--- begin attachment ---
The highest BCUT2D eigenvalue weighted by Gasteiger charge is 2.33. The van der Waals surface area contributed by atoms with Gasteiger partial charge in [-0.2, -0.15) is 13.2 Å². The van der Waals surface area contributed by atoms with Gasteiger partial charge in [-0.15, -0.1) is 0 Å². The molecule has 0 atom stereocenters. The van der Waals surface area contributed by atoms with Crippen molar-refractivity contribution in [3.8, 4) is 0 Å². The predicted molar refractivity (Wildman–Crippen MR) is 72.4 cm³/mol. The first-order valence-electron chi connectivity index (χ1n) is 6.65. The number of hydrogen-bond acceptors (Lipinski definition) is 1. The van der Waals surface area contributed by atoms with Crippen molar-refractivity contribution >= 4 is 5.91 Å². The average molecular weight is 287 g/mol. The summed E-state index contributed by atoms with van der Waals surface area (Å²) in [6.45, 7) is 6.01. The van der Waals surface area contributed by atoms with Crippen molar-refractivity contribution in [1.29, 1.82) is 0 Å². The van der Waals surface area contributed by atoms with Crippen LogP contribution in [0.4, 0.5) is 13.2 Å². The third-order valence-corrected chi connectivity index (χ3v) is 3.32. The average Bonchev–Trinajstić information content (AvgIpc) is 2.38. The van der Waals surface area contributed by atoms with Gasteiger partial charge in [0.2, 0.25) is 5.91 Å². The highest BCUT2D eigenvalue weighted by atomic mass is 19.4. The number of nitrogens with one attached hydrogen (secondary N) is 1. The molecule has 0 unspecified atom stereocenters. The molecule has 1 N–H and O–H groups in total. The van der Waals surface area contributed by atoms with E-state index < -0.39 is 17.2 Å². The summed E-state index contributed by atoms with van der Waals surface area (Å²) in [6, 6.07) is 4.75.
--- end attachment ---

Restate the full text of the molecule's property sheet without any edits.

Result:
The highest BCUT2D eigenvalue weighted by Gasteiger charge is 2.33. The van der Waals surface area contributed by atoms with Gasteiger partial charge in [-0.2, -0.15) is 13.2 Å². The van der Waals surface area contributed by atoms with Gasteiger partial charge in [-0.15, -0.1) is 0 Å². The molecule has 0 atom stereocenters. The van der Waals surface area contributed by atoms with Crippen molar-refractivity contribution in [3.8, 4) is 0 Å². The predicted molar refractivity (Wildman–Crippen MR) is 72.4 cm³/mol. The first-order valence-electron chi connectivity index (χ1n) is 6.65. The number of hydrogen-bond acceptors (Lipinski definition) is 1. The van der Waals surface area contributed by atoms with Crippen molar-refractivity contribution >= 4 is 5.91 Å². The average molecular weight is 287 g/mol. The summed E-state index contributed by atoms with van der Waals surface area (Å²) in [6.45, 7) is 6.01. The van der Waals surface area contributed by atoms with Crippen molar-refractivity contribution in [1.29, 1.82) is 0 Å². The van der Waals surface area contributed by atoms with Crippen LogP contribution in [0.4, 0.5) is 13.2 Å². The third-order valence-corrected chi connectivity index (χ3v) is 3.32. The average Bonchev–Trinajstić information content (AvgIpc) is 2.38. The van der Waals surface area contributed by atoms with Gasteiger partial charge in [0.2, 0.25) is 5.91 Å². The highest BCUT2D eigenvalue weighted by atomic mass is 19.4. The number of nitrogens with one attached hydrogen (secondary N) is 1. The molecule has 0 unspecified atom stereocenters. The molecule has 1 N–H and O–H groups in total. The van der Waals surface area contributed by atoms with E-state index < -0.39 is 17.2 Å². The summed E-state index contributed by atoms with van der Waals surface area (Å²) in [6, 6.07) is 4.75.